Why You Landed Here

As part of my personal blogging migration to WordPress I am taking all my other blogs along in one fell swoop.  I simply don’t want the fractured content out there and plus I want to make sure that I am sufficiently motivated to keep up with taming this new platform.

You’re being redirected here now if you attempted to visit:

  • Dave the Web Guy
  • Tampa Rail
  • Wilkes-Barre Rail
  • Tech for the City
  • Openness

The content for all those sites will be ported here under a single framework, probably pushed into pages or categories until new blogs built up from my experience here are placed online.  The primary publishing energy for each of those blogs will continue in their associated social media channels.  I ain’t skipping a beat baby.

Boom. Here I Am.

WordPress.  Fucking WordPress.

I have nothing against the platform as a product, I have something against my concession to it as my publishing platform following a decade of using my own customized blogging engine Battle Blog.

A part of me is dying as I type this into a WordPress text editor.

I toiled with Battle Blog for ten years turning it into a comfortable and capable publishing system for myself.  I built features into it that polished systems like WordPress could stand to incorporate (my elastic content feature being my favorite).

It was available a long time for anyone to use but over time public integration evaporated.  I’ll detail all this in a Battle Blog history page that I incorporate here.  It will be one of many important blog posts and content items I’ll be migrating from their original homes.

As to why I feel forced to make this switch it is simply that the web has grown past the ability of my home brewed system to present well.  Content didn’t project correctly over mobile devices and while it didn’t completely look like crap there was still too much friction and incongruity.

The final straw was an inability to quickly resolve getting font text as it appeared in individual blog entries to look the same as the blog’s content on its static pages, on mobile devices.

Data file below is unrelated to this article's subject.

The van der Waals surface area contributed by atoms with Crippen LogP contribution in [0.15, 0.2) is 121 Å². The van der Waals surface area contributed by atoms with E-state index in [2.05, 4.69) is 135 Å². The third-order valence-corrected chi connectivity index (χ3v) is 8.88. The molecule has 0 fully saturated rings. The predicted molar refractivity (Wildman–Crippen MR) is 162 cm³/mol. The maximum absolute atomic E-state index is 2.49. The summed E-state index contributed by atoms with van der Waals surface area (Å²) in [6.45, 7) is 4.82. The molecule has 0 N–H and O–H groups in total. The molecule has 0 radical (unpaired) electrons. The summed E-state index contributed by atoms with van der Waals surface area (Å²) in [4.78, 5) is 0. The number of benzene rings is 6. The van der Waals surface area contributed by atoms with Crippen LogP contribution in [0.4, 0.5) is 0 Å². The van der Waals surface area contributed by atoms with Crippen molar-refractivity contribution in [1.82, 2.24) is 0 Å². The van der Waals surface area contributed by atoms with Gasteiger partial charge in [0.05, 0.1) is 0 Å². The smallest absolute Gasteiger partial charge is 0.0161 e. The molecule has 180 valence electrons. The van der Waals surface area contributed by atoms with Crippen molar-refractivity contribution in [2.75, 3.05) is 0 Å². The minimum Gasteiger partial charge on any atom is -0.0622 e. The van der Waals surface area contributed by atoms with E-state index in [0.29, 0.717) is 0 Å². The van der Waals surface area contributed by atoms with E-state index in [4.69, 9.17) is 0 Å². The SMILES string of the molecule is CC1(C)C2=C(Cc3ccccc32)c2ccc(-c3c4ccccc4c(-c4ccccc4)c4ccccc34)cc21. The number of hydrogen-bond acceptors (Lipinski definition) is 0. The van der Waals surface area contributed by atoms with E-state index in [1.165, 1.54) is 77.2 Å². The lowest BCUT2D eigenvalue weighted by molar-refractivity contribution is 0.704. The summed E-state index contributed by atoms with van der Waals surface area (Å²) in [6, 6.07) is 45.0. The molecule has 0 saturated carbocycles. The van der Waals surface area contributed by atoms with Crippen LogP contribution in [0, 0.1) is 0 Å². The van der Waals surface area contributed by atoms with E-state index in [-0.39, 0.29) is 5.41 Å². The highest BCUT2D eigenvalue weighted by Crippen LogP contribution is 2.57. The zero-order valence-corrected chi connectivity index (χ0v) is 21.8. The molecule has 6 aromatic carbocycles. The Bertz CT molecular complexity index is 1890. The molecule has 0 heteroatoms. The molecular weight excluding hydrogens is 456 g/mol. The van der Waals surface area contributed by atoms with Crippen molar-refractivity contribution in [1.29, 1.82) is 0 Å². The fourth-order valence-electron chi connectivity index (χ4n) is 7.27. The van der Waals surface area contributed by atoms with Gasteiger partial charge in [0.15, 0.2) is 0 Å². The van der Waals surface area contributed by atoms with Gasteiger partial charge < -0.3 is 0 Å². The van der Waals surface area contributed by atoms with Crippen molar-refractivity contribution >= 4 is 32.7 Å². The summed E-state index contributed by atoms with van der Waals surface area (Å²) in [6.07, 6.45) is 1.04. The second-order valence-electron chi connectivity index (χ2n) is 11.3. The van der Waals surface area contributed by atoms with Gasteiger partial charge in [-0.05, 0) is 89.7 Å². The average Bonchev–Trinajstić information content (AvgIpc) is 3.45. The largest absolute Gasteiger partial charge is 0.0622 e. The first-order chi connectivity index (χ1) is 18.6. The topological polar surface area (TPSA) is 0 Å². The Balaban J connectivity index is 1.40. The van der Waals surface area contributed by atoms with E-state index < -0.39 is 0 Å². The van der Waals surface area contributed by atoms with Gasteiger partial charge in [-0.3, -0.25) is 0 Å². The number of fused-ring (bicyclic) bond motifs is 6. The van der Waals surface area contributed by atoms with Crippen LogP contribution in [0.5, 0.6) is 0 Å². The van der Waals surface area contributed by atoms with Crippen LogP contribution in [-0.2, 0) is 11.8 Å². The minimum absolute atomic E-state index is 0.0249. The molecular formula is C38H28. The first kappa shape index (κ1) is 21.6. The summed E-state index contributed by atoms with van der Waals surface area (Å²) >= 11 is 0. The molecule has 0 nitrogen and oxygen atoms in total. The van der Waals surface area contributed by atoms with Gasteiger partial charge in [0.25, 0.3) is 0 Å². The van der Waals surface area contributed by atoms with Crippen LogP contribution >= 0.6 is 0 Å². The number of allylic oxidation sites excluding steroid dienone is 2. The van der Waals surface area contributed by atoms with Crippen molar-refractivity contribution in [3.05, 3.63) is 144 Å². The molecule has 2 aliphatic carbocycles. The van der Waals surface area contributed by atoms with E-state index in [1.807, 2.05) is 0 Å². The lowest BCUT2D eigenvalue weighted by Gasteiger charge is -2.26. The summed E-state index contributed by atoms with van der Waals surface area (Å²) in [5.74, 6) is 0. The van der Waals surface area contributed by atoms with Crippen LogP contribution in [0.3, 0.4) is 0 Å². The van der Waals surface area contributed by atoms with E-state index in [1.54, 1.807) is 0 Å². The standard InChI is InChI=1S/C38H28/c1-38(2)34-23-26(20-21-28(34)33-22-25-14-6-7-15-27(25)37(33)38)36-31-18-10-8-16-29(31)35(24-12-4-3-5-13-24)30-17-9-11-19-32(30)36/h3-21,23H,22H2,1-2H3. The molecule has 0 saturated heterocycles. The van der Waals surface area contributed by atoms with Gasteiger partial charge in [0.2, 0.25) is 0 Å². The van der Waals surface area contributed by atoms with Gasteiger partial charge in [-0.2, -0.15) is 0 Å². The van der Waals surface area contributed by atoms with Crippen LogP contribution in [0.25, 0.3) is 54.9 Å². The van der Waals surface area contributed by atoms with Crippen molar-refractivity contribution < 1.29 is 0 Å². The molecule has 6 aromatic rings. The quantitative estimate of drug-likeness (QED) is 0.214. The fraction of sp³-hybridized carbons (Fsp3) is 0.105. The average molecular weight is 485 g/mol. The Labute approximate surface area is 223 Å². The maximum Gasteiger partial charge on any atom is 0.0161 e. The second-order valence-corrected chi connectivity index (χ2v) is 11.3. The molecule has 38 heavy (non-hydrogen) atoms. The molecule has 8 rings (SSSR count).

And beside that, there was the endless debate over whether to throw up a mobile version of the site at all, and if I didn’t, whether to at least force visitors to a mobile version of each entry.   My final decision to let the site exist completely as-is with no particular mobile adjustment, so long as everything was visually congruent, resulted in the last straw moment described above.

So now I have a freshly installed WordPress with a theme I consider minimalist enough that I think I can build a unique presentation off of over time.

Granted I’m like 10 years late.  So late in fact that not only has every other blogger had enough time to move to WordPress themselves, they’ve moved off it because they’ve stopped blogging.  What I mean is, there are no longer personal blogs with people driven by a need to express themselves online in a single place they design and manage on their own.  Social media sites have filled that need completely.

Sure there are plenty of blogs left with their producers looking to monetize content or to otherwise build a brand. You can’t Google “how to blog” without being hit with a wall of results that assume you’re looking to make money or build an audience.  Typical dominant capitalism — if you can’t attach money to something then why even consider it.  The profit-fueled search engine can’t think about the motivations of the world any other way.

But there are a few people left still fascinated by simply presenting a personal perspective for the sole joy and importance of the act itself.  When someone winds up in the news today researchers don’t look for a blog or a home page anymore, they look for that person’s social media stream.  If there is a blog, great!  But we all understand today that blogging takes exceptional energy and exceptional risk.  And in fact, it is now considered somewhat egotistical and narcissistic if you aren’t turning out that mighty dollar to validate it.

I don’t think my concession to WordPress is a complete breach of my independence mantra.  Battle Blog was a publishing engine and so is WordPress.  The fact that I developed Battle Blog was an extra dimension to my independence, to be sure, but independent web publishing is not defined by the tool.  It’s defined by the distance between your prose and presentation and your ownership and control over it.  Zero distance is the holy grail I strive for while most people are content with a “Facebook” or “YouTube” distance.

I have a lot to learn here.  True, I have a leg up over most people in setting up a WordPress site because I am comfortable with working with applications, hosting, and database issues in general.  It took me all of 15 minutes to get the basic engine up and running.  People pay others hundreds if not thousands for the same work.

The actual challenge will be learning how to control the presentation and making nuanced adjustments against WordPress or my chosen theme’s will.  While using my own blogging engine I “breathed” my changes because of my deep familiarity with the code and how things worked.  Now I have to spend a week figuring out how to place a flippin’ masthead that looks and behaves exactly how I want.  Seriously?

My only comfort is the realization that when you get right down to it nothing I did in Battle Blog was actually “easy” either.  It took that decade I mentioned to get that close to it and to make it a part of myself.  With enough patience and application of all the skill I acquired, I’ll have WordPress mastered in a fraction of the time.